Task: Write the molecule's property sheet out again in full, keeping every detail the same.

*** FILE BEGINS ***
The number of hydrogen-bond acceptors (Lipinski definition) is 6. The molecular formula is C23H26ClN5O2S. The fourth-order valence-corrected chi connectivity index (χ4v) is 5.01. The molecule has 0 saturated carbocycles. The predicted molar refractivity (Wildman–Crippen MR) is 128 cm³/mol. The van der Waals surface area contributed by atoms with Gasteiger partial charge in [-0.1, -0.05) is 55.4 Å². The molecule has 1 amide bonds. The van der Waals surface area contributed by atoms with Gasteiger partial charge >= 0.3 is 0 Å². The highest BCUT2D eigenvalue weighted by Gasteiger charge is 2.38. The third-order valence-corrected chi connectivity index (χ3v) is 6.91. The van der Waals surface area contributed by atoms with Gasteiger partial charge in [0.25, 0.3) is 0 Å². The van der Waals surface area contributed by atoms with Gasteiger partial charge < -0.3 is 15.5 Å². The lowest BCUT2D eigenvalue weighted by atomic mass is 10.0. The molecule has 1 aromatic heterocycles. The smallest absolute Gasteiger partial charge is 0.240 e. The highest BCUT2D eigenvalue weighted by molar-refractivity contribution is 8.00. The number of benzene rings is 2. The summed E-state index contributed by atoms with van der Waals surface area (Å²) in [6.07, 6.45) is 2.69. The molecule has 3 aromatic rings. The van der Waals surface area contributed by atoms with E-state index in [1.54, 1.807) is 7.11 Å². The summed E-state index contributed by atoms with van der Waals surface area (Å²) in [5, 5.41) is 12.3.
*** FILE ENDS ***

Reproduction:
The number of hydrogen-bond acceptors (Lipinski definition) is 6. The molecular formula is C23H26ClN5O2S. The fourth-order valence-corrected chi connectivity index (χ4v) is 5.01. The molecule has 0 saturated carbocycles. The predicted molar refractivity (Wildman–Crippen MR) is 128 cm³/mol. The van der Waals surface area contributed by atoms with Gasteiger partial charge in [-0.1, -0.05) is 55.4 Å². The molecule has 1 amide bonds. The van der Waals surface area contributed by atoms with Gasteiger partial charge >= 0.3 is 0 Å². The highest BCUT2D eigenvalue weighted by Gasteiger charge is 2.38. The third-order valence-corrected chi connectivity index (χ3v) is 6.91. The van der Waals surface area contributed by atoms with Gasteiger partial charge in [0.25, 0.3) is 0 Å². The van der Waals surface area contributed by atoms with Gasteiger partial charge < -0.3 is 15.5 Å². The lowest BCUT2D eigenvalue weighted by atomic mass is 10.0. The molecule has 1 aromatic heterocycles. The smallest absolute Gasteiger partial charge is 0.240 e. The highest BCUT2D eigenvalue weighted by molar-refractivity contribution is 8.00. The number of benzene rings is 2. The summed E-state index contributed by atoms with van der Waals surface area (Å²) in [6.07, 6.45) is 2.69. The molecule has 3 aromatic rings. The van der Waals surface area contributed by atoms with E-state index in [1.54, 1.807) is 7.11 Å². The summed E-state index contributed by atoms with van der Waals surface area (Å²) in [5, 5.41) is 12.3.